Within codependency, “individual interests and identity may become secondary, as the codependent partner's life revolves around the needs and desires of their partner,” says Dr. Tzall. “Poor communication patterns often emerge, [and] emotional manipulation may also be present, with codependent individuals using tactics like guilt-tripping or playing the victim to maintain control and gain attention from their partner.” It’s safe to say this isn’t a dynamic anyone would intentionally want to have.

If only one significant other is subjecting their partner to codependent behaviors, the affected person is likely to feel the weight of it in a really tough way. Certified relationship and sex therapist Shadeen Francis, LMFT, CST, shares that the partner in this situation “may feel smothered or pressured to meet their partner's needs, or feel guilty if they can't ‘fix’ this person's problems or soothe them when they are in an emotional crisis.” This is especially true if the codependent partner tries to guilt-trip their S.O. when they want to spend time with friends, or expects them to manage their emotional dysregulation rather than seek help from a professional.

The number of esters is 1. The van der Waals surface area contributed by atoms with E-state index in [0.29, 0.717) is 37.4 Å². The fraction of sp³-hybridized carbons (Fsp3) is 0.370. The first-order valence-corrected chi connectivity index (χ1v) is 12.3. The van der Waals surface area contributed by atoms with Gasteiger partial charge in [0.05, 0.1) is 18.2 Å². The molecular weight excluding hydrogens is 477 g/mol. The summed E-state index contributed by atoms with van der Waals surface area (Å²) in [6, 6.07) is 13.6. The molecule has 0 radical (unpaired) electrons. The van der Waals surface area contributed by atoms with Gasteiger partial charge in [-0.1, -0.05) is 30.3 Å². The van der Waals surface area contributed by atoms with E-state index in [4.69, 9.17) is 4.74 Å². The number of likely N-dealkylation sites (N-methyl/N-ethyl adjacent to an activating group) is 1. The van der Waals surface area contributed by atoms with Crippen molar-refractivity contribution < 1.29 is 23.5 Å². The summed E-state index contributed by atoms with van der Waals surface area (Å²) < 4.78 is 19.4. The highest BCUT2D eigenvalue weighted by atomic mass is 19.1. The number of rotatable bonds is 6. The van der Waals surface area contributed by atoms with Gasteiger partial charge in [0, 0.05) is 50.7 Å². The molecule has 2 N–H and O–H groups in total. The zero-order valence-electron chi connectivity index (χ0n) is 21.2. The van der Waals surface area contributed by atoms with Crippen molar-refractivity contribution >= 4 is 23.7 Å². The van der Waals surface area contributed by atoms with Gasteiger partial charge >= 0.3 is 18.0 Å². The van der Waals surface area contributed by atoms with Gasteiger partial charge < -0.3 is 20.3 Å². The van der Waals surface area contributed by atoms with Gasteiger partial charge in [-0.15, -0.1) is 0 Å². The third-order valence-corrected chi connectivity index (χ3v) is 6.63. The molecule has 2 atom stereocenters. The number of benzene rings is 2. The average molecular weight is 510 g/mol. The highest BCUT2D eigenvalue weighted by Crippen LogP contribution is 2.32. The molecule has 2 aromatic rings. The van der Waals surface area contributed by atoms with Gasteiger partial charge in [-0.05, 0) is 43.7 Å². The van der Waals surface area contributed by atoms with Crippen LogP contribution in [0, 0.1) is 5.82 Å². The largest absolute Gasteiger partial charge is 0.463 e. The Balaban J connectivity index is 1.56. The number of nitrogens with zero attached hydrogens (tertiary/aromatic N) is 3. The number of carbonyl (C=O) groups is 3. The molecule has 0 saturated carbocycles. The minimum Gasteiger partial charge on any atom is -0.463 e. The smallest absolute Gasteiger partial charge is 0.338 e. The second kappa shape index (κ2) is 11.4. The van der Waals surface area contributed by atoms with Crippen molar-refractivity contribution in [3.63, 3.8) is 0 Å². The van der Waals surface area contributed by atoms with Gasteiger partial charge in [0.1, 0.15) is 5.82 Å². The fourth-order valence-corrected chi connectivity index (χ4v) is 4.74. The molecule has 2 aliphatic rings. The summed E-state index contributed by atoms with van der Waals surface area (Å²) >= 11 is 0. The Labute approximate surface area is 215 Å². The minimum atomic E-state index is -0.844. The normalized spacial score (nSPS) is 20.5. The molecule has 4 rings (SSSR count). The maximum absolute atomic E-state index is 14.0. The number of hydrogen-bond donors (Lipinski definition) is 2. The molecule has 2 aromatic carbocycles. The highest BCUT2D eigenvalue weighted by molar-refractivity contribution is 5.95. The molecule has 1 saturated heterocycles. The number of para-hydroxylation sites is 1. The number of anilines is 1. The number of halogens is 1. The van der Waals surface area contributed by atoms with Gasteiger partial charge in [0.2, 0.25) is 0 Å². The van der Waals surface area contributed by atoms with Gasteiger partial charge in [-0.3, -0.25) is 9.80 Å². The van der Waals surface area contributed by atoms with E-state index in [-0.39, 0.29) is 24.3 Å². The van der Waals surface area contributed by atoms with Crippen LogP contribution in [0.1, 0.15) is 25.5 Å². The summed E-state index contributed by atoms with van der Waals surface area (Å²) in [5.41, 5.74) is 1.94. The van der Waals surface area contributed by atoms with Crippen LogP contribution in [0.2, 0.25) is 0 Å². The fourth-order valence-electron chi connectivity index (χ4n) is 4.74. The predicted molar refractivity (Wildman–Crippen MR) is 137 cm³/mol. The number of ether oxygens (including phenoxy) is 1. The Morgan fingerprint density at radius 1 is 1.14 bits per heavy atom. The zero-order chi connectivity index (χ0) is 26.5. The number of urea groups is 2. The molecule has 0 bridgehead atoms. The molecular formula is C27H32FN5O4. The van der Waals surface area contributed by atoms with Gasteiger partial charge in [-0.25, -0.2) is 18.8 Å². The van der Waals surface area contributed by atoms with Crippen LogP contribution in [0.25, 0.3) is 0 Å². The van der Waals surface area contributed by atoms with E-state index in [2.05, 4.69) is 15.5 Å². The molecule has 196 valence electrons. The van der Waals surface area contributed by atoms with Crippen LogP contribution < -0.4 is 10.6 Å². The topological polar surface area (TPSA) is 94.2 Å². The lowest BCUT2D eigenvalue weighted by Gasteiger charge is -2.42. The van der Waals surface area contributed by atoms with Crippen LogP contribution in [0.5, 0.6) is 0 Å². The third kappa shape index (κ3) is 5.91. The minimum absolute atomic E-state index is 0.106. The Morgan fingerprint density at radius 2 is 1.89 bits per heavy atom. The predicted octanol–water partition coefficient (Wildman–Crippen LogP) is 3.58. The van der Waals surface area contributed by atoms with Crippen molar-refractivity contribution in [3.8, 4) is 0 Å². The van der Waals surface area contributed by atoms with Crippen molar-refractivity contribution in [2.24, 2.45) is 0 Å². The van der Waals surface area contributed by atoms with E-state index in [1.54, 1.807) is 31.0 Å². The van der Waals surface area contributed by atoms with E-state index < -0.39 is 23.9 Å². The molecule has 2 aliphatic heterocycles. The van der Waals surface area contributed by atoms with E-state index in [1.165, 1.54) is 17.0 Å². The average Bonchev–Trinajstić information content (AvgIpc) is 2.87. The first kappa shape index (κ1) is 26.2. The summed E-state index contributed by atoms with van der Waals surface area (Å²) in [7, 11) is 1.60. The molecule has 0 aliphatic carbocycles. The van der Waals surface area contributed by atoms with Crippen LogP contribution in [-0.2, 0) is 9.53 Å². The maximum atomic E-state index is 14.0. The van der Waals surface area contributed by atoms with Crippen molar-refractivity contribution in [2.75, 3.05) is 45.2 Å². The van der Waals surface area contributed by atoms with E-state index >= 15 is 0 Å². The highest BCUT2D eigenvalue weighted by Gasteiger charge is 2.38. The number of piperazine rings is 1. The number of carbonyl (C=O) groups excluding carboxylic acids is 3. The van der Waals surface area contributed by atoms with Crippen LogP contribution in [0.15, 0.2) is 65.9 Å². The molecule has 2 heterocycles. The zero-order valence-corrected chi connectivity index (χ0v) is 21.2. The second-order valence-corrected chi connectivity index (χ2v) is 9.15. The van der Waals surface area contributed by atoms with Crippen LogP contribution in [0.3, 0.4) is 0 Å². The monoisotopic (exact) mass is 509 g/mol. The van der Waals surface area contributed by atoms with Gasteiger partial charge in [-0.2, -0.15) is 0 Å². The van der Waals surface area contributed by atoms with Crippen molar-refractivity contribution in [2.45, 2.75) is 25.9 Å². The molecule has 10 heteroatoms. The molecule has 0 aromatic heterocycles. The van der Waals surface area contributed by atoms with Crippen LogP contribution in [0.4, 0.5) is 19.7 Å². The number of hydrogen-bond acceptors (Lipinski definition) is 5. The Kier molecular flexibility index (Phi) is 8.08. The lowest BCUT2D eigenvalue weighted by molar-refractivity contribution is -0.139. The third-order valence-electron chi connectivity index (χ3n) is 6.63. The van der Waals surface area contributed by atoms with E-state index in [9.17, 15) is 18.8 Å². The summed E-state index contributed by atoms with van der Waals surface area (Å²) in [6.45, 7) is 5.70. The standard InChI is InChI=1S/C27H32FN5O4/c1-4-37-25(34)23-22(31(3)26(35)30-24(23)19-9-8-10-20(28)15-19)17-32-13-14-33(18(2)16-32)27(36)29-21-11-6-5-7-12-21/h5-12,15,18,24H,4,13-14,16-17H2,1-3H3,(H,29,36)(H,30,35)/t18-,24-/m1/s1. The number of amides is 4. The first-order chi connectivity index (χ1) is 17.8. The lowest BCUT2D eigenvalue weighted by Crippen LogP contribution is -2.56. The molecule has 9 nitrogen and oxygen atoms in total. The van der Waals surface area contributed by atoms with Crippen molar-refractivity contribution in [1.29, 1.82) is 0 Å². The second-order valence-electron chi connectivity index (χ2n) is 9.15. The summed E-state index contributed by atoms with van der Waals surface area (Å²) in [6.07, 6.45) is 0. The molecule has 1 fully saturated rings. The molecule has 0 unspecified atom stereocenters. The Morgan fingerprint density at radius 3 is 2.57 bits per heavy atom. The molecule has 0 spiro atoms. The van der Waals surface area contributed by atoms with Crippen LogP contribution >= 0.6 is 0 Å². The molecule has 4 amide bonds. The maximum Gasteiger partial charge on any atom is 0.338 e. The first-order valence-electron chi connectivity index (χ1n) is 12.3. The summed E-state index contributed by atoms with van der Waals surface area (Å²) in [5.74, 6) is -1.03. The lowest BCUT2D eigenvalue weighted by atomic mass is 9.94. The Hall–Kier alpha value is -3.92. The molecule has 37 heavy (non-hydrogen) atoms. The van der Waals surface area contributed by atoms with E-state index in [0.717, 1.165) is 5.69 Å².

How can I overcome codependency in my relationship?

Healing codependency in a relationship can be particularly challenging because, in most cases, both partners (whether intentionally or not) may play into the pattern. That being said, it's certainly possible to remedy codependent behavior together with a partner once both of you have recognized the problem.

When you are the partner creating codependency, Dr. Witmer explains that the first step to unraveling the issue is to openly communicate. “The couple will have to recognize that their relationship may require more work than other relationships, and it’s important to be on the same page about how they plan to share that relational work together.”